Thursday, August 9, 2012

Caramelised onion and sweet potato tart

You know when you have to 'bring a plate' to your last antenatal class and you forgot about it until that day and you have spent your weekly budget, and you're not sure what to do? But then you discover that you have an onion, and a sweet potato, and a little bit of left over mozzarella and parmesan from the weekend's lasagne. And there's some puff pastry in the freezer. And it's the depths of winter and you're supposed to be writing your thesis and you can think of nothing better than having an excuse to put the oven on?

Well, I'm sure we've all been there. Or at least somewhere entirely dissimilar to there. Fortunately, this tart is the solution to all manner of crises. It's pauper ingredients gussied up as fancy French business. It's pretty easy. And it's really scrummy. It would work with all different kinds of cheese, and using this template I'm pretty sure you could do good work with potatoes, mushrooms, and all manner of other seasonal veg.

  • 1/2 a large sweet potato
  • 1 brown onion
  • 1 clove garlic
  • 50 grams butter
  • splash of sherry vinegar 
  • 2 teaspoons brown sugar
  • 1 big handful of grated mozzarella
  • 1 tablespoon grated parmesan
  • 2 sheets frozen puff pastry
  • salt and pepper to season

Finely slice your onions, the thinner the better. Heat the butter in a large frying pan on a medium heat, and add the onions. Soften then for about 10 minutes until they are golden and then add the splash of vinegar and brown sugar and continue to sweat the onions for another 5 minutes.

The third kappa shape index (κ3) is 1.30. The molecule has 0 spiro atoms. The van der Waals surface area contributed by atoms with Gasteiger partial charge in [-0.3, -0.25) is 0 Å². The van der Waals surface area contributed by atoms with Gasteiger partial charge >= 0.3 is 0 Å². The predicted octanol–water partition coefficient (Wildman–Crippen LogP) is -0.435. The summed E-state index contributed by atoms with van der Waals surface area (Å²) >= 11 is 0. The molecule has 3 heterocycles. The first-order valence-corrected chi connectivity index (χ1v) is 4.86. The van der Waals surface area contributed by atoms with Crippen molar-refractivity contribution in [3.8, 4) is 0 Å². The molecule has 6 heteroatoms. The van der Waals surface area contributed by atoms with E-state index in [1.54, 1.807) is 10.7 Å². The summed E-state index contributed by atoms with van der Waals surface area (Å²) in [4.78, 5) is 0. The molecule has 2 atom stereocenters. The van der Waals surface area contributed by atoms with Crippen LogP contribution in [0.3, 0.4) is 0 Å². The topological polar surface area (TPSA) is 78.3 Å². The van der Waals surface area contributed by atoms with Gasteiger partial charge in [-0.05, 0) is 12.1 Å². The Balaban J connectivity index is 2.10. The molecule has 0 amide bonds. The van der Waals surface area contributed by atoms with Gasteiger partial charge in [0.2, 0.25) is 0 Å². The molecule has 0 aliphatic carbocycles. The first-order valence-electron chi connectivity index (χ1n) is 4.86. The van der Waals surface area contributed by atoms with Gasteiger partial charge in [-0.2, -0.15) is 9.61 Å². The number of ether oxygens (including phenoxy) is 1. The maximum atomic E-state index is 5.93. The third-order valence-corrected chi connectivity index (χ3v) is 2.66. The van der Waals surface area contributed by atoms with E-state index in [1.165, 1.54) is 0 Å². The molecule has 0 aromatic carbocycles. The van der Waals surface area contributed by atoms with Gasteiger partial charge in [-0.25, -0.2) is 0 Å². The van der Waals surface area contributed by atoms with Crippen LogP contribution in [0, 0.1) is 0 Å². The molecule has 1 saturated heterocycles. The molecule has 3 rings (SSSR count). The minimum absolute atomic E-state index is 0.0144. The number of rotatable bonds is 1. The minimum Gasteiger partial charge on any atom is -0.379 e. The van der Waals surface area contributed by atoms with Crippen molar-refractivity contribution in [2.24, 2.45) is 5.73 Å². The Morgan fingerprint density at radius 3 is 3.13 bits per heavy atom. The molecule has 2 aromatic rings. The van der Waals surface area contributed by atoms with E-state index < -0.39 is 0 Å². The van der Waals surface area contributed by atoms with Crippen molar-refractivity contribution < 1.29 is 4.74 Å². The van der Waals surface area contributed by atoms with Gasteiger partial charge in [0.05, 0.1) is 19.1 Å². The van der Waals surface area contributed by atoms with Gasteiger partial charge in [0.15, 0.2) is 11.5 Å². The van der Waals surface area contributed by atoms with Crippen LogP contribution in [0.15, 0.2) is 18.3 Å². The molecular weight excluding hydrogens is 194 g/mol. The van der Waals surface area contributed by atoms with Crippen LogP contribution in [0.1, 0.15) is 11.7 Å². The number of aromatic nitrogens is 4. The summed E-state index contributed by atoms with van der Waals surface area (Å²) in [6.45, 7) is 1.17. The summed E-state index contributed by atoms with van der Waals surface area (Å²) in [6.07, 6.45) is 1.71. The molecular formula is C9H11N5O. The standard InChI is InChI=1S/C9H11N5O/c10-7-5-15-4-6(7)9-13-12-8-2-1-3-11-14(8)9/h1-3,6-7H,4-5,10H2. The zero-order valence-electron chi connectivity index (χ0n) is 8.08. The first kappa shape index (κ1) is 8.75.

While the onions are cooking, finely slice your sweet potato, then add it to the pan. Sautee the potato for about five minutes until it starts to soften. Add salt and pepper to taste.

Grate the cheese and toss half of it through the mixture, reserving half for the top.

Take your two sheets of puff pastry which should be properly thawed by now. Because this is Australia puff pastry only seems to come in squares, which is the wrong shape and thickness for this tart. So scrunch them into a ball, and roll them out again into a vaguely circular shape about 2 millimeters thick. Don't worry about it being neat, you can pass any wonkiness of as 'rustic'.

Tip the onions and sweet potato mixture into the centre, leaving a 2 cm border. Fold the pastry border in and sprinkle the remaining cheese over the top. Brush the pastry edges with a little milk and cook in a hot oven (220 C) for about 18 minutes.

When you remove the tart from the oven it will have puffed up into a glorious golden pouffie thing. Let it cool for a few minutes before slicing it. Da na!

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